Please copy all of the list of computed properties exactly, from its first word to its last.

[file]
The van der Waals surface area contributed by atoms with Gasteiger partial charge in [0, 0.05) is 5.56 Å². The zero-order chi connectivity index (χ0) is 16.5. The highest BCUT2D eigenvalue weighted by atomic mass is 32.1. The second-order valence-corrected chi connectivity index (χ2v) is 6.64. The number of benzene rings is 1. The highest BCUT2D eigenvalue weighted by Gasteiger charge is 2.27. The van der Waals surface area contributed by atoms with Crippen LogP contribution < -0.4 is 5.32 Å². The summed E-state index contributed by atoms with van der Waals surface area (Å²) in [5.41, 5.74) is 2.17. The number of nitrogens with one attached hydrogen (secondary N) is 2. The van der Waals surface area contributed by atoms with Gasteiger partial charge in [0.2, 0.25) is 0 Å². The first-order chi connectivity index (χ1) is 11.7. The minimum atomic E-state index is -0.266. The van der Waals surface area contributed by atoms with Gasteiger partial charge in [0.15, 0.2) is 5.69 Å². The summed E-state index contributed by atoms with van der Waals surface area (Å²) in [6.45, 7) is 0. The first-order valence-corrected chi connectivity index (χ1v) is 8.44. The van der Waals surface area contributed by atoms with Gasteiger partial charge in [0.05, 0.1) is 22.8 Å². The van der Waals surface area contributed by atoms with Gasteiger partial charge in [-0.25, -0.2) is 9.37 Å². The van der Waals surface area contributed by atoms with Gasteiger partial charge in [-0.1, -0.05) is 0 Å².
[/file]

The van der Waals surface area contributed by atoms with Gasteiger partial charge in [0, 0.05) is 5.56 Å². The zero-order chi connectivity index (χ0) is 16.5. The highest BCUT2D eigenvalue weighted by atomic mass is 32.1. The second-order valence-corrected chi connectivity index (χ2v) is 6.64. The number of benzene rings is 1. The highest BCUT2D eigenvalue weighted by Gasteiger charge is 2.27. The van der Waals surface area contributed by atoms with Crippen LogP contribution < -0.4 is 5.32 Å². The summed E-state index contributed by atoms with van der Waals surface area (Å²) in [5.41, 5.74) is 2.17. The number of nitrogens with one attached hydrogen (secondary N) is 2. The van der Waals surface area contributed by atoms with Gasteiger partial charge in [0.2, 0.25) is 0 Å². The first-order chi connectivity index (χ1) is 11.7. The minimum atomic E-state index is -0.266. The van der Waals surface area contributed by atoms with Gasteiger partial charge in [0.15, 0.2) is 5.69 Å². The summed E-state index contributed by atoms with van der Waals surface area (Å²) in [6.45, 7) is 0. The first-order valence-corrected chi connectivity index (χ1v) is 8.44. The van der Waals surface area contributed by atoms with Gasteiger partial charge in [0.05, 0.1) is 22.8 Å². The van der Waals surface area contributed by atoms with Gasteiger partial charge in [-0.25, -0.2) is 9.37 Å². The van der Waals surface area contributed by atoms with Gasteiger partial charge in [-0.1, -0.05) is 0 Å².